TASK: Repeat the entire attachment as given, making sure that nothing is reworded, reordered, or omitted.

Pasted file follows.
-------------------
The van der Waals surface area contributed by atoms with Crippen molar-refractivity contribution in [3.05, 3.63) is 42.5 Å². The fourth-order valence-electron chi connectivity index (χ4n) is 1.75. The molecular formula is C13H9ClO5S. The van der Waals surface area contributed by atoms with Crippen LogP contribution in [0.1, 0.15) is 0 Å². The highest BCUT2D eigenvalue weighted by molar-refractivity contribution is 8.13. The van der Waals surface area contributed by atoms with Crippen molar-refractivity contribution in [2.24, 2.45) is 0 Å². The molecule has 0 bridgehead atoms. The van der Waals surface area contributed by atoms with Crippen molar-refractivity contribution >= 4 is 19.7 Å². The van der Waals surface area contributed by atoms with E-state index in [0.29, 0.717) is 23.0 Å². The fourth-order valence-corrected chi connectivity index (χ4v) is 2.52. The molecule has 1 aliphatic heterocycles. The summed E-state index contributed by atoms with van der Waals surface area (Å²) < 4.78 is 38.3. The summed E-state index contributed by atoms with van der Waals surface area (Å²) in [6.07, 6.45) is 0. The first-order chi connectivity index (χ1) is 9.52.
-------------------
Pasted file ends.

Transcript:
The van der Waals surface area contributed by atoms with Crippen molar-refractivity contribution in [3.05, 3.63) is 42.5 Å². The fourth-order valence-electron chi connectivity index (χ4n) is 1.75. The molecular formula is C13H9ClO5S. The van der Waals surface area contributed by atoms with Crippen LogP contribution in [0.1, 0.15) is 0 Å². The highest BCUT2D eigenvalue weighted by molar-refractivity contribution is 8.13. The van der Waals surface area contributed by atoms with Crippen molar-refractivity contribution in [2.24, 2.45) is 0 Å². The molecule has 0 bridgehead atoms. The van der Waals surface area contributed by atoms with Crippen molar-refractivity contribution >= 4 is 19.7 Å². The van der Waals surface area contributed by atoms with E-state index in [0.29, 0.717) is 23.0 Å². The fourth-order valence-corrected chi connectivity index (χ4v) is 2.52. The molecule has 1 aliphatic heterocycles. The summed E-state index contributed by atoms with van der Waals surface area (Å²) < 4.78 is 38.3. The summed E-state index contributed by atoms with van der Waals surface area (Å²) in [6.07, 6.45) is 0. The first-order chi connectivity index (χ1) is 9.52.